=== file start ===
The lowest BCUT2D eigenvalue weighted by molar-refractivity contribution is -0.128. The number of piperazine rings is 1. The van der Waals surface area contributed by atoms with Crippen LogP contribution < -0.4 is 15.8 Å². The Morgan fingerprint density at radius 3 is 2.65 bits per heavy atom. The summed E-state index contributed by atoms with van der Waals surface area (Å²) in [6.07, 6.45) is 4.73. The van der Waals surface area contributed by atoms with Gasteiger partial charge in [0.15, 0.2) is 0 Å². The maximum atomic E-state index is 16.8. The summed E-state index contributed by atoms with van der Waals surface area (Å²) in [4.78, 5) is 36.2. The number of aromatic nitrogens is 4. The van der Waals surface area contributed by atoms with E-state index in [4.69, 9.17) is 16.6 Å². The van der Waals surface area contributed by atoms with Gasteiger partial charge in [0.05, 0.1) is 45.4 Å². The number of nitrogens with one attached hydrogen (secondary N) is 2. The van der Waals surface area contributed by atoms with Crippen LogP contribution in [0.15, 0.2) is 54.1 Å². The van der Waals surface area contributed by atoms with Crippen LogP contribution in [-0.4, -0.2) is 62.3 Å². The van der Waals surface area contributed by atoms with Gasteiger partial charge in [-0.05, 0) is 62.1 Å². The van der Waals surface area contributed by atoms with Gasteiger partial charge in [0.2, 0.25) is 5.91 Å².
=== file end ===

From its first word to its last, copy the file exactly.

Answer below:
The lowest BCUT2D eigenvalue weighted by molar-refractivity contribution is -0.128. The number of piperazine rings is 1. The van der Waals surface area contributed by atoms with Crippen LogP contribution < -0.4 is 15.8 Å². The Morgan fingerprint density at radius 3 is 2.65 bits per heavy atom. The summed E-state index contributed by atoms with van der Waals surface area (Å²) in [6.07, 6.45) is 4.73. The van der Waals surface area contributed by atoms with Gasteiger partial charge in [0.15, 0.2) is 0 Å². The maximum atomic E-state index is 16.8. The summed E-state index contributed by atoms with van der Waals surface area (Å²) in [4.78, 5) is 36.2. The number of aromatic nitrogens is 4. The van der Waals surface area contributed by atoms with E-state index in [4.69, 9.17) is 16.6 Å². The van der Waals surface area contributed by atoms with Gasteiger partial charge in [0.05, 0.1) is 45.4 Å². The number of nitrogens with one attached hydrogen (secondary N) is 2. The van der Waals surface area contributed by atoms with Crippen LogP contribution in [0.15, 0.2) is 54.1 Å². The van der Waals surface area contributed by atoms with Crippen LogP contribution in [-0.4, -0.2) is 62.3 Å². The van der Waals surface area contributed by atoms with Gasteiger partial charge in [-0.05, 0) is 62.1 Å². The van der Waals surface area contributed by atoms with Gasteiger partial charge in [0.2, 0.25) is 5.91 Å².